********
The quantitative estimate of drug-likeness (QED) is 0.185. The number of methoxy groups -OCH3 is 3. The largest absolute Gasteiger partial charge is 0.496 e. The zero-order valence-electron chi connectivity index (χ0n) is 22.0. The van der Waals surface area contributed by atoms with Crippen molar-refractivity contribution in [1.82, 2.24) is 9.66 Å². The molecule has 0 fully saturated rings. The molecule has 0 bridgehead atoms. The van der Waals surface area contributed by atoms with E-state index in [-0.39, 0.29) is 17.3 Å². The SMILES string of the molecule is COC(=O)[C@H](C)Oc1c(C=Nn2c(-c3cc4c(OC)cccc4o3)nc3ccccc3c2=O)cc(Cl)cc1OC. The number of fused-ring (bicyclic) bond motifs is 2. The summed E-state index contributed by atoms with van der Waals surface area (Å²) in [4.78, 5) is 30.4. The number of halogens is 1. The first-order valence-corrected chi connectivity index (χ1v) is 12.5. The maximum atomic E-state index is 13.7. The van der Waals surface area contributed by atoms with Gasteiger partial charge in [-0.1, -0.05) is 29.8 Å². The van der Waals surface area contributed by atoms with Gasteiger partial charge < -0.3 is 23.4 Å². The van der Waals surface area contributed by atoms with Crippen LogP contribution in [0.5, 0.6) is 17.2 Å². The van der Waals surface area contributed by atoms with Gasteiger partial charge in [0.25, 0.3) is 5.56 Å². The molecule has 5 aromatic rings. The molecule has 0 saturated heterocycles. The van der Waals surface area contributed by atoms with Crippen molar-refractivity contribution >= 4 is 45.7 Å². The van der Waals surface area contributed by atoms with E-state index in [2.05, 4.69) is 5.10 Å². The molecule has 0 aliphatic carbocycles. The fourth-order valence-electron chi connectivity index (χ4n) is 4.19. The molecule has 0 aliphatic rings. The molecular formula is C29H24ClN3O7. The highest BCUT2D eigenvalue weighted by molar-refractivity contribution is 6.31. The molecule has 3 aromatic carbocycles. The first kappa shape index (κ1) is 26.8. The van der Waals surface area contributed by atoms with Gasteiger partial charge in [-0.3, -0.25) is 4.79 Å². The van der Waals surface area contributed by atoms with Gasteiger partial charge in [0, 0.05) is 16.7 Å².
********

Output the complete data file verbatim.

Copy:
The quantitative estimate of drug-likeness (QED) is 0.185. The number of methoxy groups -OCH3 is 3. The largest absolute Gasteiger partial charge is 0.496 e. The zero-order valence-electron chi connectivity index (χ0n) is 22.0. The van der Waals surface area contributed by atoms with Crippen molar-refractivity contribution in [1.82, 2.24) is 9.66 Å². The molecule has 0 fully saturated rings. The molecule has 0 bridgehead atoms. The van der Waals surface area contributed by atoms with E-state index in [-0.39, 0.29) is 17.3 Å². The SMILES string of the molecule is COC(=O)[C@H](C)Oc1c(C=Nn2c(-c3cc4c(OC)cccc4o3)nc3ccccc3c2=O)cc(Cl)cc1OC. The number of fused-ring (bicyclic) bond motifs is 2. The summed E-state index contributed by atoms with van der Waals surface area (Å²) in [4.78, 5) is 30.4. The number of halogens is 1. The first-order valence-corrected chi connectivity index (χ1v) is 12.5. The maximum atomic E-state index is 13.7. The van der Waals surface area contributed by atoms with Gasteiger partial charge in [-0.1, -0.05) is 29.8 Å². The van der Waals surface area contributed by atoms with Gasteiger partial charge < -0.3 is 23.4 Å². The van der Waals surface area contributed by atoms with Crippen LogP contribution in [0.5, 0.6) is 17.2 Å². The van der Waals surface area contributed by atoms with Gasteiger partial charge in [0.25, 0.3) is 5.56 Å². The molecule has 5 aromatic rings. The molecule has 0 saturated heterocycles. The van der Waals surface area contributed by atoms with Crippen molar-refractivity contribution >= 4 is 45.7 Å². The van der Waals surface area contributed by atoms with E-state index in [2.05, 4.69) is 5.10 Å². The molecule has 0 aliphatic carbocycles. The fourth-order valence-electron chi connectivity index (χ4n) is 4.19. The molecule has 0 aliphatic rings. The molecular formula is C29H24ClN3O7. The highest BCUT2D eigenvalue weighted by molar-refractivity contribution is 6.31. The molecule has 3 aromatic carbocycles. The first kappa shape index (κ1) is 26.8. The van der Waals surface area contributed by atoms with Gasteiger partial charge in [-0.3, -0.25) is 4.79 Å². The van der Waals surface area contributed by atoms with Gasteiger partial charge in [0, 0.05) is 16.7 Å².